Everybody remembers Tina Turner’s iconic concert at Rio’s Maracana back in 1988, breaking a world record and captured for the memories but there’s other countries in South America set on fire by Tina while touring her Break Every Rule album worldwide.
If ‘Rio was hot’ well Buenos Aires probably reached the same level of rawness and passion in front of the massive crowd gathered at the Estadio River Plate Stadium. After spending the year 1987 heavily touring Europe and the USA, Tina was exploring news frontiers and conquering new (and longtime) fans in Argentina, Chile and Brazil. The success and recognition Tina received from the audience there was massive and memorable. Blog stats can attest that Tina is still very very popular in South America as she is the rest of the world. Starting with this concert in Buenos Aires, the year 1988 would be as extraordinary and exhausting as the previous one. Leaving one continent for the other, Tina concluded her Break Every Rule with a tour of Australia and a series of concerts in Japan.
Fans have complained over the years about the lack of footage from this very special era but let’s never lose hope of getting new footage and you can be sure you’ll find it on Tina Turner Blog! Until then, two uploads from Tina’s concert in Buenos Aires! I am aware most of the hardcore fans saw it before but let’s be honest in quite poor quality. Still those uploads of ‘Help’ and ‘Proud Mary’ aren’t the quality you would wish for, but I guess this is the best you could get so far! Enjoy!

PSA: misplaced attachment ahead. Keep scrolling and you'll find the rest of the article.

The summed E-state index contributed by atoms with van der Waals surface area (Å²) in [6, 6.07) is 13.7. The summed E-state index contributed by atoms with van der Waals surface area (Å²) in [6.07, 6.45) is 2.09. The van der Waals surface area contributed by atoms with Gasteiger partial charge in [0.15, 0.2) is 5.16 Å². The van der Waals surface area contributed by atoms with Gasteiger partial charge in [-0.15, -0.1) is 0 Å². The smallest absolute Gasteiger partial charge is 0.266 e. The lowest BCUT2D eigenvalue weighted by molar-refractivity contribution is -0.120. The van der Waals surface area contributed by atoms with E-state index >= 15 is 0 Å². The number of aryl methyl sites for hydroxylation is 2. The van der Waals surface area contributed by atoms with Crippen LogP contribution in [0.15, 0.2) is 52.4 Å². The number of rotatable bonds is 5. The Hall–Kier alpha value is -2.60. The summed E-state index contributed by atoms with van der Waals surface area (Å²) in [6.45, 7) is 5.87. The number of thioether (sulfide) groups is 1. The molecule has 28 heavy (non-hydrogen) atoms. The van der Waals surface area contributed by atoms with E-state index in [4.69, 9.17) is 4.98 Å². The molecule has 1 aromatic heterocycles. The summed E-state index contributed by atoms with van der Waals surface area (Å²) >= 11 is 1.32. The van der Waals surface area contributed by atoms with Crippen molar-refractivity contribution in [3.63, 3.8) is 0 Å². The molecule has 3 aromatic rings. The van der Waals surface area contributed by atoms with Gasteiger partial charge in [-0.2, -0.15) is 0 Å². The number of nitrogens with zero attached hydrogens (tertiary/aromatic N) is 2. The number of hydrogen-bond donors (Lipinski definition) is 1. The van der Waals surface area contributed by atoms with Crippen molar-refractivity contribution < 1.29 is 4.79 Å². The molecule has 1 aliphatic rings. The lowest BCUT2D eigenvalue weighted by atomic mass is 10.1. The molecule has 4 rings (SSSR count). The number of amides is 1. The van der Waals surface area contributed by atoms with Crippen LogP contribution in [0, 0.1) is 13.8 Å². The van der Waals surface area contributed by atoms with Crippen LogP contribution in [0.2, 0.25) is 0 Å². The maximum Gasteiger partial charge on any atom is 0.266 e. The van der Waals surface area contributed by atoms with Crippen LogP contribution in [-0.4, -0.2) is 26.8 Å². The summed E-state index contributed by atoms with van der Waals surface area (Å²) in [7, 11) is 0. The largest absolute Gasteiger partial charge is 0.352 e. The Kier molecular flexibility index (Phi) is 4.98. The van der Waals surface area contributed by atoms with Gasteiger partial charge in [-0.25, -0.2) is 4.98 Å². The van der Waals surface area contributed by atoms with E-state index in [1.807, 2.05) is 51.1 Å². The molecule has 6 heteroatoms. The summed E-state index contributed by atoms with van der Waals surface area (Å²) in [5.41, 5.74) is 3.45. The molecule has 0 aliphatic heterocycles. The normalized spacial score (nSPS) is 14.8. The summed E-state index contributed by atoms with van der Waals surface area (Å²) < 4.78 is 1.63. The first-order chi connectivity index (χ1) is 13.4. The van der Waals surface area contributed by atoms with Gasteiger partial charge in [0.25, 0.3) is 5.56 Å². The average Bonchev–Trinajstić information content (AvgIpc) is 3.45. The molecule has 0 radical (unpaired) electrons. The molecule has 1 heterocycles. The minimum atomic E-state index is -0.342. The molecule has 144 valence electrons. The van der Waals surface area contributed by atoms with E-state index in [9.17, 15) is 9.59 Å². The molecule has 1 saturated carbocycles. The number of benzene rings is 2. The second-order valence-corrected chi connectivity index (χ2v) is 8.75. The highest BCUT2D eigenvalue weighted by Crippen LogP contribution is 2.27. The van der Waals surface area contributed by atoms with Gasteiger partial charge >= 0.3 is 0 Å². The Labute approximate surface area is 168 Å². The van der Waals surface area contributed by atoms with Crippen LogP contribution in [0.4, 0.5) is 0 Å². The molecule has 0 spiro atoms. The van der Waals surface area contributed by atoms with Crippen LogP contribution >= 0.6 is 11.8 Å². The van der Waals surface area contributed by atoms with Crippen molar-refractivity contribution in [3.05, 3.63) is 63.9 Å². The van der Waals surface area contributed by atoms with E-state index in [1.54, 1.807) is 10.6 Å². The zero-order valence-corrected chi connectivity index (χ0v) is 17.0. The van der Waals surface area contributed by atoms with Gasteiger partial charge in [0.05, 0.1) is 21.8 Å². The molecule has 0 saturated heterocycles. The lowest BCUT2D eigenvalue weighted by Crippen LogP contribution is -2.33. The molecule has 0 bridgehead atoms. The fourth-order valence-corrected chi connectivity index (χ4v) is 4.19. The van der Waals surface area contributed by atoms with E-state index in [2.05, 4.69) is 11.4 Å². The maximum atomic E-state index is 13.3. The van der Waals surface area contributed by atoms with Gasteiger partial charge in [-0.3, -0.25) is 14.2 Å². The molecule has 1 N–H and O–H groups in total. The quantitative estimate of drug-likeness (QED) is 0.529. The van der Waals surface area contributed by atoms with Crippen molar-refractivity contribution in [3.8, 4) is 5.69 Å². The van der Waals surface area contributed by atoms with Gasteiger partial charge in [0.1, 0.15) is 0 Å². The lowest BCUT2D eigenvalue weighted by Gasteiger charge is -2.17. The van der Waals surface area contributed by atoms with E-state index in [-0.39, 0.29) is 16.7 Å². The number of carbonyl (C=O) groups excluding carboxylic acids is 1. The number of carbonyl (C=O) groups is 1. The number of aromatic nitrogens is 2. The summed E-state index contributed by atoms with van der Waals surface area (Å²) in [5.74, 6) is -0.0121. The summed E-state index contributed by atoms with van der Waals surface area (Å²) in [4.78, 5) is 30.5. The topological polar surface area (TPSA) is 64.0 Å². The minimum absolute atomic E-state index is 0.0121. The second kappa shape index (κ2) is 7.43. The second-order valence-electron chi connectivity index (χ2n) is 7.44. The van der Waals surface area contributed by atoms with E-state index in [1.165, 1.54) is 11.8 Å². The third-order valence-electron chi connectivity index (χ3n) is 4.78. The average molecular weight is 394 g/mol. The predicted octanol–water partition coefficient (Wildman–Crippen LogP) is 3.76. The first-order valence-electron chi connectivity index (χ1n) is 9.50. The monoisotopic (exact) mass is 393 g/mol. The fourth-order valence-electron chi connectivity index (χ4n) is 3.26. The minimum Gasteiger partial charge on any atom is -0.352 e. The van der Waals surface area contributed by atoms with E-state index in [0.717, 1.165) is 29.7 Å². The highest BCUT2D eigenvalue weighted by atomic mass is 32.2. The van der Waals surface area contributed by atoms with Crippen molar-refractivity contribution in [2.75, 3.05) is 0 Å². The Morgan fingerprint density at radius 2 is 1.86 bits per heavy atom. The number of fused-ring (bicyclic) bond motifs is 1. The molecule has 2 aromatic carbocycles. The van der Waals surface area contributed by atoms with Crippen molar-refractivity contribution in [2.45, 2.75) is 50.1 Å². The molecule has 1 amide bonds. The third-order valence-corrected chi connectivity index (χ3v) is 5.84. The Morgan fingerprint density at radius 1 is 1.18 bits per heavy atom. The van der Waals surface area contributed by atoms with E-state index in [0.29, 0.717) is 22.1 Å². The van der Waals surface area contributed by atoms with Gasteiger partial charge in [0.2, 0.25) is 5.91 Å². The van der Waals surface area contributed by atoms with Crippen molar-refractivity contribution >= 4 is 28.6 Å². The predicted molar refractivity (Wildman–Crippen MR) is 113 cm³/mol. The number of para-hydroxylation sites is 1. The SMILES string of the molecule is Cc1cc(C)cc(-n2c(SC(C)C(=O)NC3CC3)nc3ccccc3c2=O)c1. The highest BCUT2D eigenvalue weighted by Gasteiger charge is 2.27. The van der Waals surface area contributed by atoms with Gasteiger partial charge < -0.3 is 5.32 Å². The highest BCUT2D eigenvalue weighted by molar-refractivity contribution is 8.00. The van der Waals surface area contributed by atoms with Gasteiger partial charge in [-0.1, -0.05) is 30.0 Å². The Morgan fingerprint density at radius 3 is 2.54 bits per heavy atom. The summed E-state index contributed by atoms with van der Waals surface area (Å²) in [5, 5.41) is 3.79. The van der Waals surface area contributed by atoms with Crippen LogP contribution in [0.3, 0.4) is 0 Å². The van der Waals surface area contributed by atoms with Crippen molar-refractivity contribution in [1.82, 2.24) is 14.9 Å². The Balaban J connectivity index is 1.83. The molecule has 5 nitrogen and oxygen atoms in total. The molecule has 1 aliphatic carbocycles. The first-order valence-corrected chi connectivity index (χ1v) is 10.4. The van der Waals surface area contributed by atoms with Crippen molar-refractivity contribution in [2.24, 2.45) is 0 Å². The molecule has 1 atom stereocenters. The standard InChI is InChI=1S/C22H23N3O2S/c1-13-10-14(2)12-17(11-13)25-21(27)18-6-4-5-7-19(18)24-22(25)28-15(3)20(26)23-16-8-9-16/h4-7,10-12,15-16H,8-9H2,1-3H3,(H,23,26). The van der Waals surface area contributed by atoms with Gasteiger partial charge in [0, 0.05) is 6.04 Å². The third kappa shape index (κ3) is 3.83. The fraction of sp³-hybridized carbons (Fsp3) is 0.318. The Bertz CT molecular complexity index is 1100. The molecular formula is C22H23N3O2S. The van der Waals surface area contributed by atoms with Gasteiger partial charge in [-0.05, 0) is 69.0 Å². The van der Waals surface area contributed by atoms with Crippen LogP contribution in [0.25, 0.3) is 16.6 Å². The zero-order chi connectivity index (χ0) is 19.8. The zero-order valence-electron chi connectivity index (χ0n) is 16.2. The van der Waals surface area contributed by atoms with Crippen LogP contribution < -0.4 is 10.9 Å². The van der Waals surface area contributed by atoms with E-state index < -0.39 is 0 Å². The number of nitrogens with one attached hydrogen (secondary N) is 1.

8 years ago, Tina Turner was in the middle of a series of concerts (March 21 and 22 and May 2) at the GelreDome in Arnhem, The Netherlands. The shows were the biggest during Tina’s 50th Anniversary Tour, with approximately 33,000 fans in the stadium each night. Together with the concert in Prague, these were the only concerts with a standing audience. For this reason, the show was recorded for the dvd of the tour, but it was special also for a lot of other reasons, you read all about it here…
To celebrate, two new video uploads from TINA’s last tour, not from Arnhem but from Helsinki with a powerful rendition of ‘We Don’t Need Another Hero’ and one of Tina’s all time favorite song ‘Addicted To Love’ ! Enjoy!
It’s a picture we would like to see more often: TINA in a recording studio! Taken last December in Zurich, Tina looks radiant and appears very concentrated on her message! But don’t get your hopes too high, Miss Tina isn’t recording a new rock album, she is just putting her voice again on a few tracks for the upcoming Beyond album due to be released later this year. Apart from that, it’s been very quiet lately, TINA, The Musical is still in development and the first newsletter should arrive soon! Until then here’s a couple of new photos posted by the musical team on social networks.
In 1982, Tina Turner contributed two songs to the soundtrack of the movie Summer Lovers. A cover of the Robert Palmer song Johnny and Mary and the song Crazy In The Night. The first song was also later released on the 1994 The Collected Recordings 60’s to 90’s compilation box set, while the song Crazy In The Night was never released on CD. Crazy In The Night is actually a song written by George Porter, member of Australian rock band Sherbet.